“Libtards can’t fathom that a conservative will fire back when attacked. They are used to being able to attack without reason and get away with it. NOW they are crying because someone (the President) is calling them out on it. Oh dems, time to go to your safe-house you losers.”
“Fake Newz. President Trump said, “They call her Pocahontas”. Not graceful, but that’s why we elected President Trump. No filter, no problem. He tells it like it is. Liberals need to go cry in their pillows.”
“Senator Squaw would have eagerly produced proof of heritage by now to humiliate Trump. So why hasn’t she?”
“When the Liberal Democrat Controlled Bias Media have nothing else they turn to spinning even a NATIVE AMERICAN WOMEN’S NAME a racist slur ! Seems these smarter then us Liberal Democrats have a hard time with understanding words like ILLEGAL ALIENS they call them immigrants ! What is worst is the Liberal Democrat base thinks they are right ! These collage’s need to stop graduating so many from that $100.00 fee to become a Liberal Democrat Bias Journalist puppet !”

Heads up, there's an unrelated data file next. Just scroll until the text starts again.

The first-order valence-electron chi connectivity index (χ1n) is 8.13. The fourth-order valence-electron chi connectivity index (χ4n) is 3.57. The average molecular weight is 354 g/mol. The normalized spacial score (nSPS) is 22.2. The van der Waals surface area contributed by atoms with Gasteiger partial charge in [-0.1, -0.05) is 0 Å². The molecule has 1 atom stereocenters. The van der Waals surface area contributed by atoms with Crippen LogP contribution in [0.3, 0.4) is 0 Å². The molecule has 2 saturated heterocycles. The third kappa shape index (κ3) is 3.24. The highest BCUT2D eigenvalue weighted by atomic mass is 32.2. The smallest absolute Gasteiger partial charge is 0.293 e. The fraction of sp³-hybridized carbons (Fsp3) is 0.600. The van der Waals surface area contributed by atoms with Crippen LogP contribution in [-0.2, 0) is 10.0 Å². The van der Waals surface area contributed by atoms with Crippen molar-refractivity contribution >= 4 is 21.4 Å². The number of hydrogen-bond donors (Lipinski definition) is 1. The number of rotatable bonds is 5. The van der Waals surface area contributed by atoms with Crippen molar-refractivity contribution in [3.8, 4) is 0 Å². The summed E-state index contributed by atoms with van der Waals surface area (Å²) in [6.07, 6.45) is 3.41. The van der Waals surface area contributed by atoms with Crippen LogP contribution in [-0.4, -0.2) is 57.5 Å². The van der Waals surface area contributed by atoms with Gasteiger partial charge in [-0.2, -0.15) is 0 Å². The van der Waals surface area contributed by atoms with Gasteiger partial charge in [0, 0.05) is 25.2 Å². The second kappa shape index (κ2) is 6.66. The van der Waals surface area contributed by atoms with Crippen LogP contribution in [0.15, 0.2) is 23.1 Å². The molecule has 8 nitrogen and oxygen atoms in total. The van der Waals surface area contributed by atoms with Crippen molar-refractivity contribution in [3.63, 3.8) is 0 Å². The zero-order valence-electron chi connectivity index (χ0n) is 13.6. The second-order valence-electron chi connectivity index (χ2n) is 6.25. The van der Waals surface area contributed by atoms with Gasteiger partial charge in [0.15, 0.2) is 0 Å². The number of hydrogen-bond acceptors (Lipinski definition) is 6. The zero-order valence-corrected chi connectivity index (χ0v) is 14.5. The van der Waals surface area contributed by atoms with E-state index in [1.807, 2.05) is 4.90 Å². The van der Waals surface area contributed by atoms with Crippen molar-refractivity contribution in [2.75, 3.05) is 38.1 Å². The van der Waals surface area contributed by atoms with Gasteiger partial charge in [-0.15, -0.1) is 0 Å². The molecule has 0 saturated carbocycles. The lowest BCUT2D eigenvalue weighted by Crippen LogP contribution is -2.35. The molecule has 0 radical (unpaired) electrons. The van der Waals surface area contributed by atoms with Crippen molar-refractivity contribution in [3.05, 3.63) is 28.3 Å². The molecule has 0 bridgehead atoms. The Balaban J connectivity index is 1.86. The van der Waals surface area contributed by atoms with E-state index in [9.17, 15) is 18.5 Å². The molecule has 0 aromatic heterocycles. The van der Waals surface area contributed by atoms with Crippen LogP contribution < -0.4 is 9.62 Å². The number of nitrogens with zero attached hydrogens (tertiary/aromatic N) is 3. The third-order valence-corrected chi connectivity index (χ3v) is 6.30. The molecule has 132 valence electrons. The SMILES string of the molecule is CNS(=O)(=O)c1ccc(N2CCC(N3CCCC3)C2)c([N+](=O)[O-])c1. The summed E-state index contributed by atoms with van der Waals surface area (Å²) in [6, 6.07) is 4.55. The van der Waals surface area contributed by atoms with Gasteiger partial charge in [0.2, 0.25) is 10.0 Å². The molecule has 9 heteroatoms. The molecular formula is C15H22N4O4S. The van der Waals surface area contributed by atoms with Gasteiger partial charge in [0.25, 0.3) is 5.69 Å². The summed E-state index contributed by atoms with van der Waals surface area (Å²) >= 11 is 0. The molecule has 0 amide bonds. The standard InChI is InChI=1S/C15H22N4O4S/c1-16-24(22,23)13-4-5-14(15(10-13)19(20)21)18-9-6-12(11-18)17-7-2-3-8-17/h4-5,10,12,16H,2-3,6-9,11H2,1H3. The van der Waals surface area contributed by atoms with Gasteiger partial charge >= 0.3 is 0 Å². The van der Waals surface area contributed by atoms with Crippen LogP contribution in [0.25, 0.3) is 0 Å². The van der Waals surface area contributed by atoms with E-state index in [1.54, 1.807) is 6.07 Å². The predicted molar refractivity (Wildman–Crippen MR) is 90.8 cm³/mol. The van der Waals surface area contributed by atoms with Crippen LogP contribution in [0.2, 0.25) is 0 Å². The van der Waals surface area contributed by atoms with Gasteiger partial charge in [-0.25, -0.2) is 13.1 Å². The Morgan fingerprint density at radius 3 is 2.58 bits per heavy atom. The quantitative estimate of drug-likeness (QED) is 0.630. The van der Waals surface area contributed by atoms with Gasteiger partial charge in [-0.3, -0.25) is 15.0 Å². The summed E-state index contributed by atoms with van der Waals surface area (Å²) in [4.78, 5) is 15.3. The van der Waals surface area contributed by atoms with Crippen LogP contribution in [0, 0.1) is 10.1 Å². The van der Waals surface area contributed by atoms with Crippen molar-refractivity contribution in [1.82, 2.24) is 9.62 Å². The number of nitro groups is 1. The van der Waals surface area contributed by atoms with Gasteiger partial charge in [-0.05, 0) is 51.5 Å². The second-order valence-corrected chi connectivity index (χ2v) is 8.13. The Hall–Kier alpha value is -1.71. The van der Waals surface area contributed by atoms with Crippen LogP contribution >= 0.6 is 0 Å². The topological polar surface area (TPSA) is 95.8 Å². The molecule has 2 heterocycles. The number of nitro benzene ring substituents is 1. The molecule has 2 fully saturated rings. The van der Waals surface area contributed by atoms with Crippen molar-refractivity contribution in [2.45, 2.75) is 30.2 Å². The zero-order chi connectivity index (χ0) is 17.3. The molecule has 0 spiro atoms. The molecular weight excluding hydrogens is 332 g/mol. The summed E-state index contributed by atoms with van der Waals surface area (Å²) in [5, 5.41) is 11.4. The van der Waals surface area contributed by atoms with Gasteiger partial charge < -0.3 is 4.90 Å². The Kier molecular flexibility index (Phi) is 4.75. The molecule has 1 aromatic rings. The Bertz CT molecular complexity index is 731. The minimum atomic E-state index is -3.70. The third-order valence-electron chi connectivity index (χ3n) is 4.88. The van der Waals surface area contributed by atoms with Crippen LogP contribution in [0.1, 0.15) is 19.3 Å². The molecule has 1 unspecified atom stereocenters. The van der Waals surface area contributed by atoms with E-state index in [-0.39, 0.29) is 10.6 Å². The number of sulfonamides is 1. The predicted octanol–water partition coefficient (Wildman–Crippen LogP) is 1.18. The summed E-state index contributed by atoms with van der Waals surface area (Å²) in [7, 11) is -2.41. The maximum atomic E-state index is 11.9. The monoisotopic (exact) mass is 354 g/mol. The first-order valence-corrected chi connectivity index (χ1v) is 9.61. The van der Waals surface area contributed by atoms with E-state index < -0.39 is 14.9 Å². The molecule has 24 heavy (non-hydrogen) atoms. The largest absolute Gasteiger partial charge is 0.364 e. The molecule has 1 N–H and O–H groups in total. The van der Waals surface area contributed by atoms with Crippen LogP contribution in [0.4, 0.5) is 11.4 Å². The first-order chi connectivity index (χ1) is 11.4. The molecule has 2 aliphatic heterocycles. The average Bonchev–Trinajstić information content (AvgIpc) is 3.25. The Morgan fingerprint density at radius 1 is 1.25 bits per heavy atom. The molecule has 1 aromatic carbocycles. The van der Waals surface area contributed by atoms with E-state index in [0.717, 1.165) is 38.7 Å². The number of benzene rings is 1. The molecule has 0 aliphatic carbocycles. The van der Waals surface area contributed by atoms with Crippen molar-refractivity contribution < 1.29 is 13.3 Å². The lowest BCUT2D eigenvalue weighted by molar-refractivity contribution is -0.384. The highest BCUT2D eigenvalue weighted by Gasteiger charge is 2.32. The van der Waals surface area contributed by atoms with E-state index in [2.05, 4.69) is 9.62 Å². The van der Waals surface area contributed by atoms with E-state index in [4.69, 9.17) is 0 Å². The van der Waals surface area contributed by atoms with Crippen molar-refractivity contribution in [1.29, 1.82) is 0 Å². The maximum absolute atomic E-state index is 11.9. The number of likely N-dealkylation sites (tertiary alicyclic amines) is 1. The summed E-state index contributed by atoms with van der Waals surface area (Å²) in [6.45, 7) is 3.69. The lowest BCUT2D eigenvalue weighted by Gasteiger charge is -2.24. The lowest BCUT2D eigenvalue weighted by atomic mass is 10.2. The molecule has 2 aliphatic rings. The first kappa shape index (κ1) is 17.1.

Let us try to make sense of this matter and explain why calling someone “Pocahontas” is indeed a racist slur.
It’s about context.
It’s offensive when the name is used as a pejorative.
“The name becomes a derogatory racial reference when used as an insult,” the Alliance of Colonial Era Tribes’ general secretary said in a statement. “American Indian names, whether they be historic or contemporary, are not meant to be used as insults. To do so is to reduce them to racial slurs.”
Navajo Nation Council delegate Amber Kanazbah Crotty cited the event as the “latest example of systemic, deep-seated ignorance” about Native Americans.
“The Navajo Code Talkers are not pawns to advance a personal grudge or promote false narratives,” Crotty said in a statement released Monday. “Such pandering dishonors the sacrifice of our national heroes.”
The National Congress of American Indians (NCAI) was quick to condemn Mr. Trump for using a slur against Warren that overshadowed the intent of the ceremony.